NIEHS scientists discussed cancer mutation biomarkers, molecular toxicology, and the latest advances in carcinogen identification at the virtual fall meeting of the Genetics and Environmental Mutagenesis Society (GEMS) of North Carolina, held Nov. 2. Institute trainees and grantees were recognized for their research success, and retired NIEHS toxicologist Barbara Shane, Ph.D., earned a Lifetime Achievement Award (see sidebar).
Tobacco smoke exposure, COVID-19 research
Kathleen Embury, a postbaccalaureate fellow from the NIEHS Environmental Epigenomics and Disease Group, led by Douglas Bell, Ph.D., earned the second place student research award. Her winning abstract was titled “Detecting Epigenetic Effects of Poly Aromatic Hydrocarbon Exposure in Mouse Bone Marrow With DNA Methylation Array Analysis.”
“We are all excited for Kathleen, who has done an outstanding job analyzing and presenting this complex epigenetic study,” said Bell.
Embury joined NIEHS after earning her undergraduate degree in biomedical engineering from Duke University in 2020. She studies the epigenetic changes and disease mechanisms involved in tobacco smoke exposure in mice, the subject of her GEMS presentation, and she also helps to investigate a novel rapid testing method for SARS-CoV-2, the virus that causes COVID-19. Embury attributes her success to her mentors and lab colleagues.
“I am so honored to be a member of this lab,” she said. “It is a wonderful space to share thoughts and get feedback. I really want to look more into epigenetics and disease mechanisms, and that’s what my lab focuses on. My experience at NIEHS helped me hone my research interests.”
She is applying to both medical and doctoral programs, and she plans to use her $750 award from GEMS for application fees. Embury said she is exploring programs where she can continue her independent research, and she hopes her work will one day improve health outcomes for underserved populations.
Cadmium, liver disease, and fetal growth restriction
Two doctoral trainees in the lab of NIEHS grantee Michael Cowley, Ph.D., from North Carolina State University, also were recognized at the meeting. Sierra Moorefield won the first-place student research award and a $1,000 prize for her paper related to cadmium-induced nonalcoholic fatty liver disease. Mark Simmers was awarded third place and $500 for his work examining biological mechanisms involved in cadmium exposure and fetal growth restriction.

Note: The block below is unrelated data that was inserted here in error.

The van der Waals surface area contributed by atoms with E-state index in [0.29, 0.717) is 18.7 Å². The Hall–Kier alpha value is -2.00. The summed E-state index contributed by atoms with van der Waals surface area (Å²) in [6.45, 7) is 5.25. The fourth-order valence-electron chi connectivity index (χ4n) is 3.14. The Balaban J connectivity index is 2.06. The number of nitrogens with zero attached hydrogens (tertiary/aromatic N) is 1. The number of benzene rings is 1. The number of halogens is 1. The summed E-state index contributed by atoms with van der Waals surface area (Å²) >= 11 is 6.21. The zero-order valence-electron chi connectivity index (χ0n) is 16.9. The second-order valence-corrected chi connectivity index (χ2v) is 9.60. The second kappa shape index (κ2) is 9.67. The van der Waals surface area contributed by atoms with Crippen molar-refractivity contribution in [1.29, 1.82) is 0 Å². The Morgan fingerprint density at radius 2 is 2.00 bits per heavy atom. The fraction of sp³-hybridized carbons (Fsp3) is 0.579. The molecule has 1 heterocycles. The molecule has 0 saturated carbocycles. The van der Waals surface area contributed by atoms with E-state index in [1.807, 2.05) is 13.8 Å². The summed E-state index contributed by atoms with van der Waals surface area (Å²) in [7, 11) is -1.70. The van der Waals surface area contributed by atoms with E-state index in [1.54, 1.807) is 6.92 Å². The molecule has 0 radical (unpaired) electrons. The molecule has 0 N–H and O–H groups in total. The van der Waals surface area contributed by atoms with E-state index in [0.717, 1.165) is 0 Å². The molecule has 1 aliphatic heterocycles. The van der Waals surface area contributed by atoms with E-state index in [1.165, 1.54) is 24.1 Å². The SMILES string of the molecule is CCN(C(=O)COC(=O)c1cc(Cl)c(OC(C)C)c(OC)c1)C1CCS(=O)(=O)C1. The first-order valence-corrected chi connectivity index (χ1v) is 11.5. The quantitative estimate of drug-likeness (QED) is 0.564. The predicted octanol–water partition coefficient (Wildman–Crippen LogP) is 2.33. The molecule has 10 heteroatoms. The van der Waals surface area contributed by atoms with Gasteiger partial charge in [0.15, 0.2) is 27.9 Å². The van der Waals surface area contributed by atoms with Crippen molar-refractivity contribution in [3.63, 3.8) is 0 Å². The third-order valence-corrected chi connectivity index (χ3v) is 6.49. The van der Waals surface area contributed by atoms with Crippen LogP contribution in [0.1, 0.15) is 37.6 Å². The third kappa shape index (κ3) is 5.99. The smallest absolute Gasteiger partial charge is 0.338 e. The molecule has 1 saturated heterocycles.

Cowley said that he was proud to hear about his students’ awards but not necessarily surprised. He shared that they are engaged, talented scholars.
“Mark and Sierra are both passionate about teaching, and they have been active participants in the NIEHS-funded program at NC State that brings high school teachers from high-poverty schools into research labs for a summer,” he said, adding that both will graduate in 2022.
Identifying cancer-causing chemicals
Arun Pandiri, Ph.D., who leads the Molecular Pathology Group in the NIEHS Division of the National Toxicology Program, presented “Potential Application of Duplex Sequencing to Identify Nongenotoxic Carcinogens.” He said that such sequencing is an extension of a more common approach used to identify genotoxic cancer-causing substances.
A genotoxic carcinogen is a cancer-causing chemical that damages genetic material, whereas a nongenotoxic carcinogen is a substance capable of producing cancer through a secondary biological mechanism not related to direct gene damage.
No perfect approach to finding all carcinogens exists, Pandiri said, but duplex sequencing will aid in the development of a growing catalog. He explained the steps involved in such sequencing and highlighted an error-correcting step to check for true gene mutations.
Other NIEHS trainees, Alexander Merder, from Bell’s group, and Miaofei Xu, Ph.D., from Pandiri’s group, presented research at the conference and participated in the student competition. At the end of the meeting, it was announced that Kathryn Bailey, Ph.D., a toxicology team leader at Syngenta Crop Protection, LLC, will serve as the new GEMS president. She succeeds George Woodall, Ph.D., a toxicologist from the U.S. Environmental Protection Agency.
(Jennifer Harker, Ph.D., is a technical writer-editor in the NIEHS Office of Communications and Public Liaison.)